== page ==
SAN DIEGO — Republican presidential candidate John McCain, in one of his strongest endorsements of free trade, called himself “an unapologetic supporter of NAFTA,” an agreement that many Americans feel has cost them jobs.
“I reject the false virtues of economic isolationism,” McCain told the National Council of La Raza, a major Hispanic organization. “Any confident, competent country and its government should embrace competition,” he said. “It makes us stronger.”
The Arizona senator has often defended free trade, but Monday’s speech was among his most detailed and full-throated commentaries.
“Lowering barriers to trade creates more and better jobs, and higher wages,” he said. “It makes goods more affordable for low- and middle-income consumers.”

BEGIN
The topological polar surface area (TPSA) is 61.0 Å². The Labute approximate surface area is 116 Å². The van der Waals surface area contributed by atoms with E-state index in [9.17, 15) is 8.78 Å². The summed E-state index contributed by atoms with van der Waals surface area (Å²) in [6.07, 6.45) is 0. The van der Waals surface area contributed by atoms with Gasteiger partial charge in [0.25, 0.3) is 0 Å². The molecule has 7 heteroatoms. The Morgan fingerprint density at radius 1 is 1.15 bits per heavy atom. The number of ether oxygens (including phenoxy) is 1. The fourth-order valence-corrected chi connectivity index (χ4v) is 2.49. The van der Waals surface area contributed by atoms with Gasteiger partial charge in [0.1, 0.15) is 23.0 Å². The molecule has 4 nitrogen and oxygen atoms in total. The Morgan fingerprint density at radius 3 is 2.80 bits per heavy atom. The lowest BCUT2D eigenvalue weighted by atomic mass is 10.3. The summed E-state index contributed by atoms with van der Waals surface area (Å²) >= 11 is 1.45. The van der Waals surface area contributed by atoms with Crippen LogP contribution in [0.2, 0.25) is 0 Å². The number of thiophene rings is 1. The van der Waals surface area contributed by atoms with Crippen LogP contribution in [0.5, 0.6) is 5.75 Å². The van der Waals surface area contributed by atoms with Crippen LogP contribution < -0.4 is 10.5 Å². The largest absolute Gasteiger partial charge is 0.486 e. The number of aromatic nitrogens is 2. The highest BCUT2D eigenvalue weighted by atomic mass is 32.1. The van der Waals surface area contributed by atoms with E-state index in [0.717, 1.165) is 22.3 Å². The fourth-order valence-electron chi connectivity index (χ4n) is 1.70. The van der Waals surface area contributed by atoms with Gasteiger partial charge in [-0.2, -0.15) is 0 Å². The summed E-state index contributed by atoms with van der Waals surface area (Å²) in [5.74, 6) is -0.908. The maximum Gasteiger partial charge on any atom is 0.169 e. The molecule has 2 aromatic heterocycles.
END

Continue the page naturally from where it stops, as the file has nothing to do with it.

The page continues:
Citing his recent visit to Colombia and Mexico, McCain said he understands “how vitally important it is to the prosperity and security of our country to strengthen our trade, investment and diplomatic ties to other countries in our hemisphere.” He said he fully supports the North American Free Trade Agreement (NAFTA), the Central American Free Trade Agreement and the Colombian Free Trade Agreement.
Congress approved the NAFTA agreement with Mexico and Canada in 1993, and the agreement with six Central American nations in 2005, but has blocked the agreement with Colombia.